Written by: Eve
Edited by: Lucas
Visual by: Zoe
In case I needed another reason to love Marcus Rashford, which I definitely don’t, this young British football sensation has spent quarantine advocating for the continuation of school feeding programs, gracing the cover of Vogue Magazine, and making headlines spearheading efforts to reform parliamentary legislation that has impacted hundreds of thousands of impoverished schoolchildren. My quarantine experience pales in comparison. However, rather than retell in a concerning amount of detail every episode of The Politician that I rewatched, allow me to explain the importance and impact of Rashford’s advocacy.
Like almost every nation, the pandemic hit Britain hard, but the extent of its effects was seen beyond health; embedded in every aspect of daily life, particularly in the lives of children. Due to sudden mass unemployment, and growing poverty rates exacerbated by an economic recession, food insecurity quadrupled in the UK by April 14, Food Foundation research estimates. During the lockdown in March, upon being informed of plans to halt the distribution of school meals, meals that 200,000 British schoolchildren were forced to skip because of lack of a sufficient alternative, Rashford vowed to take action. Teaming up with NGO FareShare, the UK’s largest hunger and waste charity, he helped to raise a whopping £20 million in donations.
Realising that donations were only a short term solution, Rashford composed a letter to “all members of parliament” describing his own experience with food insecurity. Rashford grew up in Wythenshawe, South Manchester, in one of the UK’s largest council estates, raised by a single mother working a full time job on minimum wage. He revealed that his family often relied on school meals, breakfast clubs and the generosity of neighbors for most meals. “The system was not built for families like mine to succeed, regardless of how hard my mum worked,” he wrote. His moving reflection of his own childhood went viral, and within 24 hours, the government announced a U-turn in its decision, reopening nationwide school feeding programs. This significant achievement transformed the lives of schoolchildren who were already deprived of education during the lockdown.
Historically, athletes, especially footballers tend to remain quiet on political issues, fearing the rejection of a widespread fanbase, however, we see this trend declining as athletes stand in solidarity and boycott matches to protest against police brutality. In his interview with Vogue Magazine for their September issue on Modern Activism, Rashford shares that his determination in improving and fixing the system that had failed him, is not new. “ I always swore to my mum that if one day I was in a position to help, then I would,” he says. Rashford stresses that he is not attempting to politicize issues as basic as hunger and malnourishment, but merely trying to expose the issues that disproportionately impact black and immigrant communities in the UK. He tells Vogue, “I’m a Black man from a Black family and I will eventually have Black children. I want my children to grow up in a world where regardless of the colour of your skin you have the same opportunities to succeed in life. No one person is more important than the other. The beauty of the government U-turn was that we all came together as one – regardless of race, sex, religion, background. We all agreed that our children should be looked after – all of our children. We were together in that feeling. That was a powerful moment. I don’t think I’ve felt pride like that before.” These remarks on the uniting nature of activism and love are truly stirring, in a time when, above all else, politics seem to divide.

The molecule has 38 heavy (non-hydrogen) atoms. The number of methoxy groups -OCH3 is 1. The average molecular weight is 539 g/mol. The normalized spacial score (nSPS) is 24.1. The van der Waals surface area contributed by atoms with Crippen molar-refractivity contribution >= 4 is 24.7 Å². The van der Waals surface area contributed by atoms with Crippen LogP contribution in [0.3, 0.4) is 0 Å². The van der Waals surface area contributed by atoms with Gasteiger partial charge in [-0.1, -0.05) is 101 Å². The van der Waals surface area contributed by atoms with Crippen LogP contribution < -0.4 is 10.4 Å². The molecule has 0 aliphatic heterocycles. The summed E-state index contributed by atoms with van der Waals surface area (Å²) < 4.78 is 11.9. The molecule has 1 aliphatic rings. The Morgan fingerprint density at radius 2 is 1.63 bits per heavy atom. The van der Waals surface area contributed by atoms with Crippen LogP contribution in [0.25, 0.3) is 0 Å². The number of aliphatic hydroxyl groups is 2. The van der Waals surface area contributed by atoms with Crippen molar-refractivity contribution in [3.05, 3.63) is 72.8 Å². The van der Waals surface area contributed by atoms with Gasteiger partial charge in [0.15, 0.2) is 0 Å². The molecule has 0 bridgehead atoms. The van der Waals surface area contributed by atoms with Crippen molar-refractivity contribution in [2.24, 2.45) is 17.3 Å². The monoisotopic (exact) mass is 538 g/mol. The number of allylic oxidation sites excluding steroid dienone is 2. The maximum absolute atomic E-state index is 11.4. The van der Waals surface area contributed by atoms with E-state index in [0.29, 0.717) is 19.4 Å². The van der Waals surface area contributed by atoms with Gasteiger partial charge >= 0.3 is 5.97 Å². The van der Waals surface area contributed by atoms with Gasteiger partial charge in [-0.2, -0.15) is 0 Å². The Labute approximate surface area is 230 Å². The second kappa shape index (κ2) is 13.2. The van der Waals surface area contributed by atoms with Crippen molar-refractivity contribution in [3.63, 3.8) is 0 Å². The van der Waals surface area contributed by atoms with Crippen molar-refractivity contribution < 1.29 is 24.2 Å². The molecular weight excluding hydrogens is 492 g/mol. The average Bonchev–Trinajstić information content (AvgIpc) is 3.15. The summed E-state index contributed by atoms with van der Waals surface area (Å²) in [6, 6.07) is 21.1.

In this era of performance activism, it can be difficult to recognize authentic passion and intentions. However Rashford demonstrates the importance of using one’s platform to enact positive change and provide a voice to the marginalized and impoverished—a position which he knows all too well. It might be easy to focus on our current difficulties, the limitations brought on us all during this time, the stress of school and the grind of online learning. However, we also need to heed this example and think about how we can use our positions of relative privilege to advocate for those whose lives are really at risk at this exceptional time.
Hattersley, Giles. “‘No Child In This Country Should Be Going Hungry’: Why Marcus Rashford Is Just Getting Started.” British Vogue, British Vogue, 4 Aug. 2020, http://www.vogue.co.uk/news/article/marcus-rashford.
“NEW FOOD FOUNDATION SURVEY: THREE MILLION BRITONS ARE GOING HUNGRY JUST THREE WEEKS INTO LOCKDOWN.” NEW FOOD FOUNDATION SURVEY: THREE MILLION BRITONS ARE GOING HUNGRY JUST THREE WEEKS INTO LOCKDOWN – Food Foundation, 1 Apr. 2020, foodfoundation.org.uk/new-food-foundation-survey-three-million-britons-are-going-hungry-just-three-weeks-into-lockdown/.
“UK: Children in England Going Hungry with Schools Shut.” Human Rights Watch, 27 Sept. 2020, http://www.hrw.org/news/2020/05/27/uk-children-england-going-hungry-schools-shut.